Perspectives

Growth slows

th  
20  
EcoPerspectives // 4 quarter 2019  
economic-research.bnpparibas.com  
Finland  
Growth slows  
Finnish growth had only just regained some momentum in 2015 before slowing again in 2018. GDP growth is expected to weaken  
further in the quarters ahead. The country’s openness to trade exposes it to the deterioration of the global economic environment.  
Slower export growth and uncertainty linked to protectionist policies will undermine investment. Households, in contrast, should  
benefit from stronger wage growth. The unemployment rate has fallen to the lowest level since year-end 2008, and should continue to  
decline despite the slower pace of job creations.  
Finnish growth slowed sharply to 1.7% in 2018 (from 3% in 2017)  
and is expected to slow again this year. After rising 0.5% q/q in the  
first and second quarters, GDP is expected to increase by nearly  
1- Growth and inflation  
GDP Growth (%)  
Inflation (%)  
3
.0  
Forecast  
Forecast  
1.1  
1.2  
2
.8  
1.4% this year and by 1.3% in 2020.  
1.2  
1.7  
A less favourable international environment  
1.4  
1.3  
0.8  
0
.4  
Finland will continue to reap the benefits of reforms to boost  
competitiveness implemented in recent years. Its openness to  
1
world trade, however, exposes it to protectionist trade policies and  
the slowdown in the economic growth of its main trading partners,  
2
especially Germany . The deterioration of the international cyclical  
environment and the resulting sluggishness of non-resident  
investment will strain goods export momentum in the months ahead,  
especially since nearly a third of exports are comprised of capital  
goods. Moreover, there is still uncertainty over Brexit, the terms of  
which are still unknown.  
1
6
17  
18  
19  
20  
16  
17  
18  
19  
20  
Source: National Accounts, BNP Paribas  
In recent years, Finland managed to clean up its public finances  
thanks to fiscal consolidation measures and a rebound in economic  
growth. The fiscal deficit is expected to contract slightly again this  
year (from -0.7% of GDP in 2018). Ongoing growth and the increase  
in indirect taxes should help offset the decline in income taxes and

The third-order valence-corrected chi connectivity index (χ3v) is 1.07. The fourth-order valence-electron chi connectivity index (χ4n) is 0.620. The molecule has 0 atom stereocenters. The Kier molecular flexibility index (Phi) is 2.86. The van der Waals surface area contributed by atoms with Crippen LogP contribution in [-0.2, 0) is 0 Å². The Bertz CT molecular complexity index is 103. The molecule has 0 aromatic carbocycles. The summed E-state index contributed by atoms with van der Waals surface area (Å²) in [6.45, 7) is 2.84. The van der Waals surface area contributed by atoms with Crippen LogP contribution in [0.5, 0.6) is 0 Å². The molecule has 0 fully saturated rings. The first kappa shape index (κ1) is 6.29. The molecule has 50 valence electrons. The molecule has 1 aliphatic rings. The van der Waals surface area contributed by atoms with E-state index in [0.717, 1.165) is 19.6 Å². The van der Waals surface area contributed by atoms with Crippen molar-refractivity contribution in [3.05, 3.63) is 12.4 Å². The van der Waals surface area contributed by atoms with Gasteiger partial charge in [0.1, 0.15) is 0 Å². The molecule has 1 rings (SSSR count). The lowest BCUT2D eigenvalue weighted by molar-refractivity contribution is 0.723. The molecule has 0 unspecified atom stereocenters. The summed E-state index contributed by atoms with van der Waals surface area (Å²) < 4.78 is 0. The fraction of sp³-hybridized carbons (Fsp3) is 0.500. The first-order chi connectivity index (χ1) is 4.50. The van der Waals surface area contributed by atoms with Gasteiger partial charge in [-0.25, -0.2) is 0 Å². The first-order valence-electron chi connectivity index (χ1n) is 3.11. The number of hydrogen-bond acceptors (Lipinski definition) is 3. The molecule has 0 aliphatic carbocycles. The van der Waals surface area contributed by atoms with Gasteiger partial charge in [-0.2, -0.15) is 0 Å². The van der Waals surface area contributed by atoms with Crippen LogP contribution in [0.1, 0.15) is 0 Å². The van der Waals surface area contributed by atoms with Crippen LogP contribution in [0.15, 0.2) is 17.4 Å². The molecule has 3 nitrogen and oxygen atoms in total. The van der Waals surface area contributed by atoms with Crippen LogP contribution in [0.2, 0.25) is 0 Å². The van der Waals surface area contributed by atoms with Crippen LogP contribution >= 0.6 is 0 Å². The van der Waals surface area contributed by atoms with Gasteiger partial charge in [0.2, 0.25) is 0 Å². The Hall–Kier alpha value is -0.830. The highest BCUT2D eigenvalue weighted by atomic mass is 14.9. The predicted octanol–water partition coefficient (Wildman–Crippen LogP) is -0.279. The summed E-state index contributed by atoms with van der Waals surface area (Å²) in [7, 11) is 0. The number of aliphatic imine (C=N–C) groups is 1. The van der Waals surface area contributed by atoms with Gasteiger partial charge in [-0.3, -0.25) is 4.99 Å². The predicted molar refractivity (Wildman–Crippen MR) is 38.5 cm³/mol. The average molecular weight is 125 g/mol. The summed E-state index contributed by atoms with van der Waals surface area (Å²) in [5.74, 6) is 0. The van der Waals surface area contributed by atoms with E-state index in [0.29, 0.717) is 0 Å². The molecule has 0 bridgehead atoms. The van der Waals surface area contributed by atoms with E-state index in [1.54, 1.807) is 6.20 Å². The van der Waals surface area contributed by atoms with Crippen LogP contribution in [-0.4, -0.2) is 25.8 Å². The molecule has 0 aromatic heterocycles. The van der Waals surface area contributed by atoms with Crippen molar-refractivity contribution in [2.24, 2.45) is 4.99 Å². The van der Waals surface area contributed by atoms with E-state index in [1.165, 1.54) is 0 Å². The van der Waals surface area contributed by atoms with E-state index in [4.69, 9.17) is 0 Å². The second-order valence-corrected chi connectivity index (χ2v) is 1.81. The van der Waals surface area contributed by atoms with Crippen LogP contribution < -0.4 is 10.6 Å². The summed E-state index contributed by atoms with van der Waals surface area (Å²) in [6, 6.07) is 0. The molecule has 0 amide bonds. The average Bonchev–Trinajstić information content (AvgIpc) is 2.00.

social security contributions. The arrival of a coalition government  
led by the Social Democrats in June 2019 could change matters as  
of next year. Wanting to end austerity, they plan to increase  
spending significantly. Yet new tax increases and privatisation  
schemes will probably not suffice to totally offset the increase in  
spending at a time of slowing growth. Public debt fell back below the  
Non-resident investment will slow in the months ahead due to the  
slowdown in exports. Residential investment provided major support  
for growth between 2016 and early 2018, but will now grow more  
moderately due to the slowdown in real estate price increases.  
Private household consumption should slow down slightly. Job  
creations grew at a hefty pace of 2.7% y/y in 2018, but should slow  
this year due to the slowdown in economic growth. Consumer  
spending, in contrast, will still be one of the main growth engines.  
Even a small decline in the unemployment rate should ensure a  
slight upturn in wages, which have long been contained by the  
6
0% threshold in 2018 (to 58.9% of GDP), and should diminish  
“Competitiveness Pact”. Job market pressures have increased, and  
again in 2019 thanks to a primary surplus, low interest rates and  
nominal GDP growth. Thereafter, it could decline more slowly than  
expected.  
the unemployment rate, at 6.6% in July, has returned close to  
3
NAWRU , which the European Commission estimates at 6.5% in  
2
019. The growth of household disposable income will apparently  
offset the very slight acceleration in the inflation rate. Higher taxes  
on cigarettes and beverages should boost price inflation this year  
and in 2020. Yet these upside pressures will remain limited.  
Consequently, consumer price inflation, which was 1% y/y in August,  
should hold below the threshold of 2% y/y in 2019 and 2020.  
1
The “Competitiveness Pact”, signed between the government and its social  
partners in 2016, extended the annual number of working hours by 24 hours  
without a wage increase, froze wages in 2017, and reduced employer social  
welfare contributions.  
2
In 2018, 15.1% of merchandise exports were shipped to Germany.  
NAWRU, the Non-Accelerating Wage Rate of Unemployment, is the  
3
unemployment rate that does not trigger an acceleration in wages.  
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